The Death on the High Seas Act was amended by Congress in 2000 to allow families of international plane passengers to recover damages for the loss of care, comfort and companionship. However, the act was not amended with respect to deaths that happen on cruise ships. There is no conceivable reason that can be advanced for this distinction, other than the cruise ship industry has been very successful in their lobbying efforts to prevent the amendment to the Death on the High Seas Act.

    An article stated that since 2013, the United States Coast Guard has investigated at least 80 deaths aboard cruise ships. Hopefully this time the act will pass and the cruise ship industry will be governed by the same laws the airline industry is governed by. Congresswoman Doris Matsui of California, stated in a recent news release that, “standards for victims’ rights should be strong whether on land or at sea.”

    Interestingly, the Cruise Lines International Association (CLIE), an industry group that represents the interests of the cruise ship companies, responded by pointing to a 90% customer satisfaction rate and a nearly 70% repeat customer rate. Instead of focusing on the problems that Congress has identified and is concerned about, the association continues to fight back, stating the following: “Singling out a high-performing segment of the travel and hospitality industry to impose a new and costly layer of Federal Regulation is unjustified and unnecessary.”

    So the question is, unnecessary for who? Unnecessary for the cruise ship industry that does not want to step up to the plate in making cruise ships safer and provide reasonable compensation to family members when the cruise line negligently causes the death of their loved ones in international waters?

    What Does the Cruise Ship Passenger Protection Act Regulate?

    The highlights of the Cruise Passenger Protection Act, which includes amending DOSHA, includes the following:

    • Ensure a cruise vessel owner notifies the FBI within four hours of an alleged incident.
    • Allow individuals access to video surveillance records for civil action purposes.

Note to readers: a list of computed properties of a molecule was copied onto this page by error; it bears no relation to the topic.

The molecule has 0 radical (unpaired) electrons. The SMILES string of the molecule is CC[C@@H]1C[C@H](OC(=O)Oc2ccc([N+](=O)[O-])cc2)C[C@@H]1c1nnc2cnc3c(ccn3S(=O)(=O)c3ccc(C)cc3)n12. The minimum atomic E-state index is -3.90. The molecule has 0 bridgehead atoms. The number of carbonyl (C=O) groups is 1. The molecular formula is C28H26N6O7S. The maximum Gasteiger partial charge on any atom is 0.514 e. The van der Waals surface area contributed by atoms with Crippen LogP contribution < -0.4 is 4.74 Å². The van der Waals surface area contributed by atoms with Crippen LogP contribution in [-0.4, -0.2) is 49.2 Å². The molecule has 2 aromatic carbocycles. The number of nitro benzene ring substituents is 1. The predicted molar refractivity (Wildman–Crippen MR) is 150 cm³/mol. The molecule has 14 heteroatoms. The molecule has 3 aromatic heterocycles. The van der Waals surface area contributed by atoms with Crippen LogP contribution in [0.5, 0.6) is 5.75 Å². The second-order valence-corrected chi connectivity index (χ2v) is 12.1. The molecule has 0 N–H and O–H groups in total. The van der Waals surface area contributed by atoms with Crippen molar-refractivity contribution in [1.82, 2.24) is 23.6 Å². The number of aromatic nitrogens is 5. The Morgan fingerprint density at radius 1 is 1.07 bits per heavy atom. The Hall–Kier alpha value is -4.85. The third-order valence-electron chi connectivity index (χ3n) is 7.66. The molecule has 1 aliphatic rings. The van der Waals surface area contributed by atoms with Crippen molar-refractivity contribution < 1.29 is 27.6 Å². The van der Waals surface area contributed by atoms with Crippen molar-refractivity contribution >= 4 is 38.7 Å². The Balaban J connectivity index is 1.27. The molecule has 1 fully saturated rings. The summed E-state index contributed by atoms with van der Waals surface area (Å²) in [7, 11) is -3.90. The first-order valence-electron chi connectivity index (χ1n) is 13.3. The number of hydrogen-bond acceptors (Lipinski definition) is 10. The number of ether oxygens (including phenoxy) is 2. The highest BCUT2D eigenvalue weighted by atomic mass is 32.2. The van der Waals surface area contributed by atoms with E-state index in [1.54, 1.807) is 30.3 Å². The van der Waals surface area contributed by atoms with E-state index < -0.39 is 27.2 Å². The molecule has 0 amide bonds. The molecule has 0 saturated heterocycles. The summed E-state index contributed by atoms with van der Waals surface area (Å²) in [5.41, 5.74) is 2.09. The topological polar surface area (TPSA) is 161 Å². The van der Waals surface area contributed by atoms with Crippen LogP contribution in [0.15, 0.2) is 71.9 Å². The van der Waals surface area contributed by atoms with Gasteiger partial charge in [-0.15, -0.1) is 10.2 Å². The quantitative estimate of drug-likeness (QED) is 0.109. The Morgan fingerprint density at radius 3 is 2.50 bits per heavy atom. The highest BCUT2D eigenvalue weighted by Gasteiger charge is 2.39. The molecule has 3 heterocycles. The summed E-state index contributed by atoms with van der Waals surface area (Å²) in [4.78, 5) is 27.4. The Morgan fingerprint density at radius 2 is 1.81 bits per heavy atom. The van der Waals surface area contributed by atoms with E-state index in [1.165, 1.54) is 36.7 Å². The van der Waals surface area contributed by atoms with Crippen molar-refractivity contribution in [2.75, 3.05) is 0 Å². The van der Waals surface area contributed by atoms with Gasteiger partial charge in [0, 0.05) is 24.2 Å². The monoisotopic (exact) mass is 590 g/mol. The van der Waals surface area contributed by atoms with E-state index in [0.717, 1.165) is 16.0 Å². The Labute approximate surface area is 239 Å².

• Require that the internet website of alleged crimes on cruise ships indicate whether the reported crimes were committed against minors.
    • Direct the Department of Transportation to conduct a study determining the feasibility of having an individual charged with victim support services on board each passenger vessel.
    • Require integration of technology that can both capture images and detect when a passenger has fallen overboard.
    • Create medical standards requiring that a qualified physician and sufficient medical staff to be present and available for passengers, crew members receive basic life support training, automated defibrillators are accessible throughout the ship, and the initial safety briefing includes important emergency medical and safety information.
    • Ensure that should a U.S. passenger die aboard a vessel, his or her next of kin could request the vessel to return the deceased back to the United States.
    • Ensures families of victims are able to pursue fair compensation after a death on the high sea. This gives cruise passengers the same rights as airline passengers.

    Maritime Lawyers Advocating for Cruise Ship Passenger Safety

    If you or a family member was injured or assaulted or someone you love was wrongfully killed in a maritime accident, contact the cruise ship accident lawyers at Rivkind Margulies & Rivkind for a free consultation today at (305) 374-0565.